Credit: Virginia Tech
The Mid-Atlantic region has some 10 million acres of agricultural and mining land that is rich in natural resources but currently underutilized. The area also produces some 8 million dry tons of forest residues from logging operations. Together, these resources provide a foundation for an emerging biomass industry to gain traction in the region.
To help accelerate that industry, the Mid-Atlantic Sustainable Biomass for Value-Added Products Consortium (MASBio) is bringing researchers from five universities in the region together with government agencies and industry leaders to develop a new and sustainable economy of renewable agricultural crop and forest biomass products and materials.
This project will investigate land reclamation, biomass crop production, forest residue utilization, supply chain logistics, and bioproduct development to advance the renewable biomass and bioproducts industries.
Funded by a $10 million competitive grant from the U.S. Department of Agriculture’s National Institute of Food and Agriculture, the project includes industry partners as well as researchers from Virginia Tech, West Virginia University, West Virginia State University, Penn State, the State University of New York, the U.S. Forest Service’s Forest Products Laboratory, and the U.S. Department of Energy’s Oak Ridge National Laboratory.
Chad Bolding, professor of forest operations and engineering in Virginia Tech’s College of Natural Resources and Environment and a co-principal investigator of the project, will focus on the utilization of forest residues — secondary materials such as branches and treetops left behind after traditional forest products are transported to mills.
“My primary focus is developing cost-effective drying and processing approaches for these residues,” said Bolding, a faculty member in the Department of Forest Resources and Environmental Conservation. “These are low-value materials, so the margins to make them economically feasible are extremely thin.”
One of the challenges of utilizing residue materials for energy is that they are “green” wood, meaning that water comprises approximately half the material’s weight. Bolding will research the practice of allowing the residues to dry on site for a period of months to reduce the transportation weight, which would allow vehicles to collect residues from more remote locations while maintaining a profit.
“Hauling water increases transportation costs and reduces efficiency, making it harder to profit from these materials,” explained Bolding, who is also working on a collaborative grant to optimize residue collection logistics. “But the tradeoff is that when you reduce the moisture, it makes the wood harder to process for energy production. The processing machines used on site such as chippers are designed to process flexible green wood, so when you introduce wood that is more brittle, it requires more effort from the machines and more fuel to power them. It is also difficult to load trucks to maximum payload when hauling dry material. Trailer volumes are often reached prior to achieving the maximum gross vehicle weight.”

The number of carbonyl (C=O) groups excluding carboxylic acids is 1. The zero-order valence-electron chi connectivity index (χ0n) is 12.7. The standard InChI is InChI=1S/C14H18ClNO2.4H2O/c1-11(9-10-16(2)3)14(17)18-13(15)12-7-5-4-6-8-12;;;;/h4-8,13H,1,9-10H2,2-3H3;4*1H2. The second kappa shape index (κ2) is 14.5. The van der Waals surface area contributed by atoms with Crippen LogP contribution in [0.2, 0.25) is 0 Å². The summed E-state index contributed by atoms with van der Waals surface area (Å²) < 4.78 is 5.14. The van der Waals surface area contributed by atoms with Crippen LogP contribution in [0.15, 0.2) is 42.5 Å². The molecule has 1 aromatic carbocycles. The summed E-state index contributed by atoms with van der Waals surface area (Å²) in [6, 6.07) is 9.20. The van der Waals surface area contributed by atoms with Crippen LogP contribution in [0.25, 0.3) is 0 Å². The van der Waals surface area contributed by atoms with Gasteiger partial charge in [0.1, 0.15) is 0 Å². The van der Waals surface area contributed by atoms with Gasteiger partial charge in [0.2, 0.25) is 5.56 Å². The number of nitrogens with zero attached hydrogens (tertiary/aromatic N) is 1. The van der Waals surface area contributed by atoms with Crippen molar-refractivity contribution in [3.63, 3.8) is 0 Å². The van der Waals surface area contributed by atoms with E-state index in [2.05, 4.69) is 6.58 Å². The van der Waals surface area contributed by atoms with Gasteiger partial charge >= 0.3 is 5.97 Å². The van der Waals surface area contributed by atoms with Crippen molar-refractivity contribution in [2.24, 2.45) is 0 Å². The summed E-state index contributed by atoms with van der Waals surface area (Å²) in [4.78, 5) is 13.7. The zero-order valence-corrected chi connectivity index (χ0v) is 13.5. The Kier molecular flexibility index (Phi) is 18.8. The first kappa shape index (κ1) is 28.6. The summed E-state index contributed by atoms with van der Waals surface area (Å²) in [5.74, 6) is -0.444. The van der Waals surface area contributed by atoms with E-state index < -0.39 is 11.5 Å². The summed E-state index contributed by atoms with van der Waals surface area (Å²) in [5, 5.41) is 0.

Another practice that Bolding will examine is processing the green materials on site and then leaving the chipped product to dry before collecting it for transport.
“We’re working to find the right balance between reducing moisture content and minimizing processing challenges and associated hauling cost,” he noted. “We will test the finished materials by analyzing their energy and ash contents along with chip size distribution. These variables all affect product quality and value.”
To better assess the environmental impacts of forest residue collection and processing, Bolding will study the soil and water impacts of these varying methodologies and develop guidelines for best management practices for biomass recovery on underutilized and reclaimed land.
“There is a concern that when you remove these materials from a site, you’re reducing the quality of the land and its future productivity,” he explained. “While our research has shown that there is little difference in site conditions between these processes and more conventional approaches, we’d like to dispel those concerns with additional research data while providing guidelines for biomass harvesting contractors.”
Bolding is also involved with the education and outreach components of the project. Virginia Tech, in conjunction with the other participating universities, will foster an undergraduate scholars program that will rotate a summer internship program among the universities, with students researching biomass and bioproduct development at host institutions. The scholars program will specifically encourage participation of minority and first-generation students.
“In year four, Virginia Tech is scheduled to host a cohort of five to 10 undergraduates, with representatives from each of the schools,” he said. “They’ll have an immersive experience each summer, conducting research and working with industry partners to learn about sustainable biomass utilization.”
The grant will also fund outreach efforts for secondary educators, including educational toolkits and a curriculum promoting green science for fourth through sixth grade students.
The five-year grant is one of nine provided by a $90 million dollar investment from the National Institute of Food and Agriculture, which seeks to improve the sustainability of the nation’s food supply and ensure better utilization of agricultural landscapes.